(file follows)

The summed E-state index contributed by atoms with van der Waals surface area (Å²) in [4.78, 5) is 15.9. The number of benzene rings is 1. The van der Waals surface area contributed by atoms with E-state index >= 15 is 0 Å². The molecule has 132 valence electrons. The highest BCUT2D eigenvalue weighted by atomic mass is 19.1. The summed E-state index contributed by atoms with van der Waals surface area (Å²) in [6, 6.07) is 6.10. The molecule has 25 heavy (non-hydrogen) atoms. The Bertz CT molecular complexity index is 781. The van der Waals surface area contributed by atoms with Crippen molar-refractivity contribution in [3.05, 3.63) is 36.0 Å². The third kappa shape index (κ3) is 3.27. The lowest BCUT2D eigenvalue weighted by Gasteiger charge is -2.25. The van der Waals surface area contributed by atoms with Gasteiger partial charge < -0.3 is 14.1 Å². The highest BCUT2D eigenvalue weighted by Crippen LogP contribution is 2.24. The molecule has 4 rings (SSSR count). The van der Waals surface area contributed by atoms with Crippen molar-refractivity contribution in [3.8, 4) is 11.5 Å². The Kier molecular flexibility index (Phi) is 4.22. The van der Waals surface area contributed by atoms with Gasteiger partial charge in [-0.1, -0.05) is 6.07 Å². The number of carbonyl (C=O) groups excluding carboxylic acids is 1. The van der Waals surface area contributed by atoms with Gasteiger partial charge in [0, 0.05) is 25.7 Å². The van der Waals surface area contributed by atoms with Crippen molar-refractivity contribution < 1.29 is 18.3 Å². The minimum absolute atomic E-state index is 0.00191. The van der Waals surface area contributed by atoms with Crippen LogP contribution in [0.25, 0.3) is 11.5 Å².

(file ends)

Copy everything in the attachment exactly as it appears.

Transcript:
The summed E-state index contributed by atoms with van der Waals surface area (Å²) in [4.78, 5) is 15.9. The number of benzene rings is 1. The van der Waals surface area contributed by atoms with E-state index >= 15 is 0 Å². The molecule has 132 valence electrons. The highest BCUT2D eigenvalue weighted by atomic mass is 19.1. The summed E-state index contributed by atoms with van der Waals surface area (Å²) in [6, 6.07) is 6.10. The molecule has 25 heavy (non-hydrogen) atoms. The Bertz CT molecular complexity index is 781. The van der Waals surface area contributed by atoms with Crippen molar-refractivity contribution in [3.05, 3.63) is 36.0 Å². The third kappa shape index (κ3) is 3.27. The lowest BCUT2D eigenvalue weighted by Gasteiger charge is -2.25. The van der Waals surface area contributed by atoms with Gasteiger partial charge < -0.3 is 14.1 Å². The highest BCUT2D eigenvalue weighted by Crippen LogP contribution is 2.24. The molecule has 4 rings (SSSR count). The van der Waals surface area contributed by atoms with Crippen molar-refractivity contribution in [3.8, 4) is 11.5 Å². The Kier molecular flexibility index (Phi) is 4.22. The van der Waals surface area contributed by atoms with Gasteiger partial charge in [-0.1, -0.05) is 6.07 Å². The number of carbonyl (C=O) groups excluding carboxylic acids is 1. The van der Waals surface area contributed by atoms with Gasteiger partial charge in [0, 0.05) is 25.7 Å². The van der Waals surface area contributed by atoms with Crippen molar-refractivity contribution < 1.29 is 18.3 Å². The minimum absolute atomic E-state index is 0.00191. The van der Waals surface area contributed by atoms with Crippen LogP contribution in [0.25, 0.3) is 11.5 Å².